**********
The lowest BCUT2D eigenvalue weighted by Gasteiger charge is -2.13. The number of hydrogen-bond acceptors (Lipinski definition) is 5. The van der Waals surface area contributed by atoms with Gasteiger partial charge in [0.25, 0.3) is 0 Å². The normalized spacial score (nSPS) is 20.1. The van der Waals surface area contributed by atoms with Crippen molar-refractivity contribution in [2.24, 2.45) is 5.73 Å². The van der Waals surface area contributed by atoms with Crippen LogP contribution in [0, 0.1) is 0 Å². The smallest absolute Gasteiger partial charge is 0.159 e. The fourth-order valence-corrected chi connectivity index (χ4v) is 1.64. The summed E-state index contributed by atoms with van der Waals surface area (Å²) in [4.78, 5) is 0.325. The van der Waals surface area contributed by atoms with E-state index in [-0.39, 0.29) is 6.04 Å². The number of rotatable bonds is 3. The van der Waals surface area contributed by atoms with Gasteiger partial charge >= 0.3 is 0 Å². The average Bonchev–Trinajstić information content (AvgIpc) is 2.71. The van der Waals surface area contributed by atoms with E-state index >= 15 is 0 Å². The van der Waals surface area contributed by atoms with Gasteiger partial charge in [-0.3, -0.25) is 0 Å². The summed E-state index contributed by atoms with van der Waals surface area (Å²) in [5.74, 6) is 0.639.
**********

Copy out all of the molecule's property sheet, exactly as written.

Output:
The lowest BCUT2D eigenvalue weighted by Gasteiger charge is -2.13. The number of hydrogen-bond acceptors (Lipinski definition) is 5. The van der Waals surface area contributed by atoms with Gasteiger partial charge in [0.25, 0.3) is 0 Å². The normalized spacial score (nSPS) is 20.1. The van der Waals surface area contributed by atoms with Crippen molar-refractivity contribution in [2.24, 2.45) is 5.73 Å². The van der Waals surface area contributed by atoms with Crippen LogP contribution in [0, 0.1) is 0 Å². The smallest absolute Gasteiger partial charge is 0.159 e. The fourth-order valence-corrected chi connectivity index (χ4v) is 1.64. The summed E-state index contributed by atoms with van der Waals surface area (Å²) in [4.78, 5) is 0.325. The van der Waals surface area contributed by atoms with E-state index in [-0.39, 0.29) is 6.04 Å². The number of rotatable bonds is 3. The van der Waals surface area contributed by atoms with Gasteiger partial charge >= 0.3 is 0 Å². The average Bonchev–Trinajstić information content (AvgIpc) is 2.71. The van der Waals surface area contributed by atoms with E-state index >= 15 is 0 Å². The van der Waals surface area contributed by atoms with Gasteiger partial charge in [-0.3, -0.25) is 0 Å². The summed E-state index contributed by atoms with van der Waals surface area (Å²) in [5.74, 6) is 0.639.